Topic » Population Trends and Demography
In 2011, the world’s population will surpass 7 billion. While the rate of population growth has slowed in most parts of the world, we still increase by nearly 80 million people every year—the equivalent of adding another U.S. to the world every four years. The number of people on the planet has doubled since 1960, and if current growth rates continue, the world’s population would hit 11 billion by 2050. Common estimates of a 9 billion plateau for world population rest of questionable assumptions about falling fertility rates and the availability of contraception. Currently, 222 million women around the world want to avoid pregnancy but need contraception.
Most countries in the developing world have high fertility rates and are getting younger; some developed countries have low fertility rates and are aging. Research has shown that demographics can have a significant impact on countries’ stability, governance, economic development and the well-being of its people. PAI believes that the future of population growth will be shaped by actions we take today, including providing access to family planning.
The demographic dividend is the economic growth that may result from changes to a country’s age structure. The shifts in age structure are driven by a transition from people living short lives and having large families to living long lives … Continue reading
Originally published in The New Security Beat In a meeting with business leaders in Lahore in late October, Secretary of State Hillary Rodham Clinton pointedly warned of the potential economic impacts of Pakistan’s rapidly growing population: “There has to be…in … Continue reading
by Leiwen Jiang and Karen Hardee Summary Strong evidence exists showing that demographic change is closely associated with greenhouse gas emissions, and that population dynamics will play a key role in attempts to mitigate and adapt to the effects of … Continue reading
Smaller Population Size in the New UN Population Projection Depends on Expanded Access to Family Planning
The Population Division of the United Nations Department of Economic and Social Affairs released the 21st round of its official global population projection, the 2008 Revision, on March 11, 2009. The 2008 Revision suggests that under a medium variant assumption, … Continue reading
Carrie Epps is PAI’s Fall 2008 Communications Intern. In addition to Tod’s post from last month, it’s not only world leaders, governmental officials, scientists, and scholars that are talking about population. This Pearls Before Swine comic, printed in more than … Continue reading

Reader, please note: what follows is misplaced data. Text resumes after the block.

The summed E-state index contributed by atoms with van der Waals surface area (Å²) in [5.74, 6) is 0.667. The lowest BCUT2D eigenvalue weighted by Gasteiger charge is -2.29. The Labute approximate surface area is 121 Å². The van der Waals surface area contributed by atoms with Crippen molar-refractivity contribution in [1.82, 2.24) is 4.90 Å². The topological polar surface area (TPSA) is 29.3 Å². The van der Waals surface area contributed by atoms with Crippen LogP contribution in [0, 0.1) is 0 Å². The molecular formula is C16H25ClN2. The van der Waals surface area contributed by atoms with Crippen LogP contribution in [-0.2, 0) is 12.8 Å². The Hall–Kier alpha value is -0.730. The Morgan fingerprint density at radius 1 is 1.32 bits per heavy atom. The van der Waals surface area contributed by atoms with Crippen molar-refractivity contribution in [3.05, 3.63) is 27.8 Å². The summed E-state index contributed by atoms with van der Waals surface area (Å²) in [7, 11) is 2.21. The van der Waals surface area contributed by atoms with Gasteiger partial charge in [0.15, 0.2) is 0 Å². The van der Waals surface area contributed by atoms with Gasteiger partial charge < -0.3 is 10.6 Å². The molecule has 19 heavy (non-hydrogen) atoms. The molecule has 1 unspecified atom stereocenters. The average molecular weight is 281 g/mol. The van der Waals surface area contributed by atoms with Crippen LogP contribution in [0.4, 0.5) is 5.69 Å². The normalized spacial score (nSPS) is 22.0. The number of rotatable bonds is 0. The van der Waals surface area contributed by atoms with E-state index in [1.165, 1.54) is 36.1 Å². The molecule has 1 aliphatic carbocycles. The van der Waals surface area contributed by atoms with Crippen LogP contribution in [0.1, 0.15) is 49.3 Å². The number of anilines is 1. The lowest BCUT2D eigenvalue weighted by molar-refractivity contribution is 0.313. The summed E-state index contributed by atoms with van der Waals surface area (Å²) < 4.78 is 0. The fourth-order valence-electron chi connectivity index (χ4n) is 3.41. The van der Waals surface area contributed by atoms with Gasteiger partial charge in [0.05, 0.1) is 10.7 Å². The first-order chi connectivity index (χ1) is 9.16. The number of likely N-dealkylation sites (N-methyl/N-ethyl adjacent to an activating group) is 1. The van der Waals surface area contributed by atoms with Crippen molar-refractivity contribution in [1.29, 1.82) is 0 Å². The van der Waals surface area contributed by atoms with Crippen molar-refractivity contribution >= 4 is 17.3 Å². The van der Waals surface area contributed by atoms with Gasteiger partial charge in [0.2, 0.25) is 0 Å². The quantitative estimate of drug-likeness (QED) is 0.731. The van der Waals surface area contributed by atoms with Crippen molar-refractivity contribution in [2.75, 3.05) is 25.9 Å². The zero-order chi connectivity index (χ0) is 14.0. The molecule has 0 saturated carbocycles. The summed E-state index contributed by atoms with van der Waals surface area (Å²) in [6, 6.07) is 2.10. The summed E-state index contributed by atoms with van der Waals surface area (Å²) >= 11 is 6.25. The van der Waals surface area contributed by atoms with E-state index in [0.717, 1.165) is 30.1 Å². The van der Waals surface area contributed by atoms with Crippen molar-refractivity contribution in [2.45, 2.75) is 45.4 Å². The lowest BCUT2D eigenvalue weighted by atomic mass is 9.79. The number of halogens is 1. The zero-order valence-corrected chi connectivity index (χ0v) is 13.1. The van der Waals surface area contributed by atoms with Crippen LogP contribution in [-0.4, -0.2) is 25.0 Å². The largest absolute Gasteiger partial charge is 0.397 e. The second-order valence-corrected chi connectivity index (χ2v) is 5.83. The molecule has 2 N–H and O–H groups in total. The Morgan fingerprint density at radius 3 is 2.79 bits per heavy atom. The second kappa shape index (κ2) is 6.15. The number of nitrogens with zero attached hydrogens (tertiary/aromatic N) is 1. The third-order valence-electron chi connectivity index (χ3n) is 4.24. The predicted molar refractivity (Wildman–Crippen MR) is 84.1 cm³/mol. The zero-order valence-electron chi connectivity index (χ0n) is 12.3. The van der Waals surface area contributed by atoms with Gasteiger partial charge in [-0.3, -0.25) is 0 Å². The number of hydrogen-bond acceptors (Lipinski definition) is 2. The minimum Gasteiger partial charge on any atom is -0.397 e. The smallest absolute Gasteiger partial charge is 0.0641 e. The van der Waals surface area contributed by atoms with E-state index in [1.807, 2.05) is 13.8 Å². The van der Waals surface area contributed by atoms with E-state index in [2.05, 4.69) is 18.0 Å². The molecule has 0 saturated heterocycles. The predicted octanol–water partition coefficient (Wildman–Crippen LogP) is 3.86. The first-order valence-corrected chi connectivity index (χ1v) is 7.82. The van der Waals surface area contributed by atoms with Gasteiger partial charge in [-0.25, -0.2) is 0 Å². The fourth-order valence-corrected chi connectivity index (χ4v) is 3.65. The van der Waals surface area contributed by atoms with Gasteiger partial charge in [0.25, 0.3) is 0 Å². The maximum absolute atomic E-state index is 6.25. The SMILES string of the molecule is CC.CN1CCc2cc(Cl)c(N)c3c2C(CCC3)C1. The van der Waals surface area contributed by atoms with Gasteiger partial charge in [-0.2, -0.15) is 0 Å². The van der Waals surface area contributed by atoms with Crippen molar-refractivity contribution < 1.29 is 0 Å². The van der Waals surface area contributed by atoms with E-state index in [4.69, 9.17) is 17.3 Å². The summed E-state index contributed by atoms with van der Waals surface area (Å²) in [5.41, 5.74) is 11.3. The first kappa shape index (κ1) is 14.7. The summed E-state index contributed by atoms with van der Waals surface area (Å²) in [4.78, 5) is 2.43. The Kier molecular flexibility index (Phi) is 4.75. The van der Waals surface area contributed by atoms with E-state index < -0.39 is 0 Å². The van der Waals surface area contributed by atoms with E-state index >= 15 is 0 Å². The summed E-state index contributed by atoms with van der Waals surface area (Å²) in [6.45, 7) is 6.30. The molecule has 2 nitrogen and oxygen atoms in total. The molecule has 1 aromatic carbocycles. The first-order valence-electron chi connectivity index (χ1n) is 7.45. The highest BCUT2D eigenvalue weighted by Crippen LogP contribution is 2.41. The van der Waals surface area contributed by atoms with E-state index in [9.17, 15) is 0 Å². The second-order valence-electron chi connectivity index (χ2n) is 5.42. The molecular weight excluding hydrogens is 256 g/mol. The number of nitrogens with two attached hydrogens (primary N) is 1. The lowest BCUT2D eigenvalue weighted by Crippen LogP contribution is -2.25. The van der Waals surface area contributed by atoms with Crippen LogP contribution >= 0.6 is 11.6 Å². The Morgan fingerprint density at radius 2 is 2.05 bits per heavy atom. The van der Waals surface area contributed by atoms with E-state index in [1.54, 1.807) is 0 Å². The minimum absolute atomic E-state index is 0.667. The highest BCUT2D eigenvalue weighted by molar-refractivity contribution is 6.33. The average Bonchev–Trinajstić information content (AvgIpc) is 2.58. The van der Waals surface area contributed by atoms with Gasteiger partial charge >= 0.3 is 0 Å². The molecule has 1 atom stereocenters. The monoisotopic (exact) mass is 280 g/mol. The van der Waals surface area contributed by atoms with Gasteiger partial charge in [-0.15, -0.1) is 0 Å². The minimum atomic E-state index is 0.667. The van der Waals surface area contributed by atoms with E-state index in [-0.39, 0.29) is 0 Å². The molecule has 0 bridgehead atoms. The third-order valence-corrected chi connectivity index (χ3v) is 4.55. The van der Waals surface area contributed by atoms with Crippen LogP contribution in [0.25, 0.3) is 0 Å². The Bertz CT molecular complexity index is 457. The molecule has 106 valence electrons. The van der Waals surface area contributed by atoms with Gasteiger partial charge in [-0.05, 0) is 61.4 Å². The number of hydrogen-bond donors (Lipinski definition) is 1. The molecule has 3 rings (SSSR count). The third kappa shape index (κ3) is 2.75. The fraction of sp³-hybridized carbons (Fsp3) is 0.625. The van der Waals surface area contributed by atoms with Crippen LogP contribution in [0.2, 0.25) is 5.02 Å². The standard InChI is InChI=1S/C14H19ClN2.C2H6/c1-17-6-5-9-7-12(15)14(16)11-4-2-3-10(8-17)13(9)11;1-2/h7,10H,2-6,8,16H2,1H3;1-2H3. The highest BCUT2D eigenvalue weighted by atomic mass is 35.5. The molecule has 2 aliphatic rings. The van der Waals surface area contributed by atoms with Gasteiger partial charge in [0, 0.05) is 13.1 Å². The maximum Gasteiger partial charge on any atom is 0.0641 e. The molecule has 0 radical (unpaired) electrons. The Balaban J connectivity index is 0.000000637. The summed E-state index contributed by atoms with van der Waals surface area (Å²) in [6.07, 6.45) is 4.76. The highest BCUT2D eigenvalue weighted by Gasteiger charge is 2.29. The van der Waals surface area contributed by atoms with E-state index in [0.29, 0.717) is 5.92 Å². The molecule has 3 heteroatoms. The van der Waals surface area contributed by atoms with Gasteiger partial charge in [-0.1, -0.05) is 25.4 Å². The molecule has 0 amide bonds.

Karen Hardee and Elizabeth Leahy Since 2001, the geopolitical significance of Pakistan has become increasingly clear to the world, as has the country’s instability. Throughout this decade, Pakistan has suffered from growing strife, including, in the last year, the assassination … Continue reading
Several PAI staff attended the U.S. Global Leadership Campaign annual Tribute Dinner yesterday evening, where Defense Secretary Robert M. Gates was honored for his “leadership in support of the U.S. International Affairs Budget.” Surprisingly, in his remarks, Secretary Gates mentioned … Continue reading
Here in lush, tranquil Arusha, Tanzania, a boisterous chorus of roosters greets you far too early in the morning as if to announce, “Welcome to the 5th African Population Conference!” Team PAI is here amidst the vast coffee and tea … Continue reading
PAI’s recent study, The Shape of Things to Come: Why Age Structure Matters to a Safer, More Equitable World, was a hot topic in Washington last week when it drew a panel of experts to the Woodrow Wilson International Center … Continue reading
Data & Maps
The Shape of Things to Come Interactive Database brings the findings of this landmark publication to life. With just a few mouse clicks you can compare population profiles of up to three countries at a time, view world age structure … Continue reading
Updated Report available: The Shape of Things to Come: The Effects of Age Structure on Development By Elizabeth Leahy with Robert Engelman, Carolyn Gibb Vogel, Sarah Haddock and Tod Preston What follows is the result of more than two years of … Continue reading